In an age where hotspots, BYOD, and mobility are all the rage it's no surprise that often customers and friends alike are looking to implement or improve their wireless networks. Who doesn't want to bring their Netflix, Angry Birds, shopping lists, and calorie counters with them?
The excitement over having information and fun on the fly can make even the most veteran trail blazer lose his bearings and end up in hostile countryside.
Before you know it your users are circling the wagon train and you end up scared like a long tailed cat in a room full of rocking chairs. We don't want that now, do we? So, we are going to cover some basic but important points for any wireless network that will hopefully get you home safe and in time for beans and coffee.
Let's start here. If you are looking to upgrade or put in a new wireless installation then you should go N. More and more devices have N capability and it will give you the best investment. Does that mean tear out all of your legacy wireless? Not at all but if you are making a change anyhow then you should look to the future.
Do you want the centralized controller or the stand-alone AP? I advise going with the controller if you are planning to go with more than a handful of APs. Centralized administration, roaming, better security, and a lot less ibuprofen consumed are just a few good reasons.
Often customers pass on the option of a site survey. Yes, they are optional but they are also important. You could certainly use a program like Airmagnet and do it yourself.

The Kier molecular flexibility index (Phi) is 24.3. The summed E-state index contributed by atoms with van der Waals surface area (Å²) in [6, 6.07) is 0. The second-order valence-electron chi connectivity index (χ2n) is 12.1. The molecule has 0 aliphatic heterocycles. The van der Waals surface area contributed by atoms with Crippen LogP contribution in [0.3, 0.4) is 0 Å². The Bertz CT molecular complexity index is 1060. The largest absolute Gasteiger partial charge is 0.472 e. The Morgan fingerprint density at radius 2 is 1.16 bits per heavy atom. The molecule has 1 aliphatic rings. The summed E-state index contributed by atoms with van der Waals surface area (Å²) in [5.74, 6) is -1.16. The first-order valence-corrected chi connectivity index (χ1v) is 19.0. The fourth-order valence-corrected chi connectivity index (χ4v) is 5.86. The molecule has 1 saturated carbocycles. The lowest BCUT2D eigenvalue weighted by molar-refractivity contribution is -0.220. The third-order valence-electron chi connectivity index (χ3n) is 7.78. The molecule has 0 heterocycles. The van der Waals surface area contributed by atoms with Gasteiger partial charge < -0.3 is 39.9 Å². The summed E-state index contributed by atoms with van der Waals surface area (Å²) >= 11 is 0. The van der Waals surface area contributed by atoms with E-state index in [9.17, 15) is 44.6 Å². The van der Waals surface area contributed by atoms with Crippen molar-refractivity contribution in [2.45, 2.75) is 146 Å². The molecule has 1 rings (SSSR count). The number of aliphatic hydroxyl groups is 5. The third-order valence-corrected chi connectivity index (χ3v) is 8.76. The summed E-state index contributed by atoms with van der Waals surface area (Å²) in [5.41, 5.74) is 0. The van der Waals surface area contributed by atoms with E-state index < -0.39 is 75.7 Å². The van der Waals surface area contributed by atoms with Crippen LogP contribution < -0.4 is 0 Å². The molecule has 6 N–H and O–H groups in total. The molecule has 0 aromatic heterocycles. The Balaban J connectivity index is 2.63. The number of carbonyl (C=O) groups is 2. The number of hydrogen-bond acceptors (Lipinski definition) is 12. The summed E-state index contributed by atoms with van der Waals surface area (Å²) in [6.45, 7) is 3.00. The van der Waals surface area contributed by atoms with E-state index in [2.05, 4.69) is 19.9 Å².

However, any services company worth its salt will not only give you a thorough survey but will also give you a deliverable with heat maps and other info that will be vital in the placement of your APs. Get one if you can.
A site survey will help here but saturation is one of those things that like to sneak up in the middle of the night and steal your horse. With more and more wireless devices in your environment that will mean more and more people using up precious throughput on your APs.
You could just add another AP, but how will it impact your wireless environment? Will it help or make things worse? There is a fine balance that needs to be maintained.
This is also linked to saturation, and the site survey. Planning your channels is vital. Just adding a bunch of APs side by side could get you in trouble and create channel interference.
Spacing your APs appropriately to avoid channel overlap but also to support your saturation levels is where your site survey will be invaluable.
It's simple but often overlooked. Do you have the proper PoE switch infrastructure for your AP's and other wireless devices or do you need to invest in some power injectors?Make sure that wherever you decide to hang AP's you have considered how you will get power to them!
We briefly touched on these topics, but we could fill a couple ten gallon hats with information on the subjects above. Don't get caught trying to get out of town by sundown. Instead, be prepared so that the next time the wireless network comes up you can confidently say to your users "I'm your huckleberry."
Frank is the Vice President of the Technology Solutions Group at CXtec, a global reseller of new and pre-owned networking, cable and voice technologies. In this role Frank is responsible for overseeing all aspects of product management, asset recovery, product strategy and remarketing. Frank began his career at CXtec as a Product Manager in 1994 and was later promoted to Director of Technology Remarketing prior to being promoted to his current position.
Before joining CXtec, Frank was employed by CIS Corporation as a Product Manager.
He holds a Bachelor of Science Degree in Economics from SUNY Potsdam.